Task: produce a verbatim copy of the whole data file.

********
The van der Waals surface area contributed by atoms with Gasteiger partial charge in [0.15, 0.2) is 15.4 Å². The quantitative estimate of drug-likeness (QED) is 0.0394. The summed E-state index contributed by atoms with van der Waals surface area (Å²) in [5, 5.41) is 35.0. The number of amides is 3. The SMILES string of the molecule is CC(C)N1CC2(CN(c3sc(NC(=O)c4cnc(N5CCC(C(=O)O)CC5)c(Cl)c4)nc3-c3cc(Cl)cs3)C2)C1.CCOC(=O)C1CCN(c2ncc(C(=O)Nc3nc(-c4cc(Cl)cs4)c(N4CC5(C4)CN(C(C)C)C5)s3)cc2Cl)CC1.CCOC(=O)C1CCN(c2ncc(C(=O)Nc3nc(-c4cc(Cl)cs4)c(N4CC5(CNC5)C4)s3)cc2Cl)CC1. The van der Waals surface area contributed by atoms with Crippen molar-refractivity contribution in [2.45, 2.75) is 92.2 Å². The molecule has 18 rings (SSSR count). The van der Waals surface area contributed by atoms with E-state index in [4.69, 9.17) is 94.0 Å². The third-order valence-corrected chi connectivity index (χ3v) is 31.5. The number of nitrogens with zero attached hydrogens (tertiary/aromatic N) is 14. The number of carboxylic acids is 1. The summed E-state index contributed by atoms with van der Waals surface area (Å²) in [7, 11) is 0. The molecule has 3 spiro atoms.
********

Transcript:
The van der Waals surface area contributed by atoms with Gasteiger partial charge in [0.15, 0.2) is 15.4 Å². The quantitative estimate of drug-likeness (QED) is 0.0394. The summed E-state index contributed by atoms with van der Waals surface area (Å²) in [5, 5.41) is 35.0. The number of amides is 3. The SMILES string of the molecule is CC(C)N1CC2(CN(c3sc(NC(=O)c4cnc(N5CCC(C(=O)O)CC5)c(Cl)c4)nc3-c3cc(Cl)cs3)C2)C1.CCOC(=O)C1CCN(c2ncc(C(=O)Nc3nc(-c4cc(Cl)cs4)c(N4CC5(C4)CN(C(C)C)C5)s3)cc2Cl)CC1.CCOC(=O)C1CCN(c2ncc(C(=O)Nc3nc(-c4cc(Cl)cs4)c(N4CC5(CNC5)C4)s3)cc2Cl)CC1. The van der Waals surface area contributed by atoms with Crippen molar-refractivity contribution in [2.45, 2.75) is 92.2 Å². The molecule has 18 rings (SSSR count). The van der Waals surface area contributed by atoms with E-state index in [4.69, 9.17) is 94.0 Å². The third-order valence-corrected chi connectivity index (χ3v) is 31.5. The number of nitrogens with zero attached hydrogens (tertiary/aromatic N) is 14. The number of carboxylic acids is 1. The summed E-state index contributed by atoms with van der Waals surface area (Å²) in [7, 11) is 0. The molecule has 3 spiro atoms.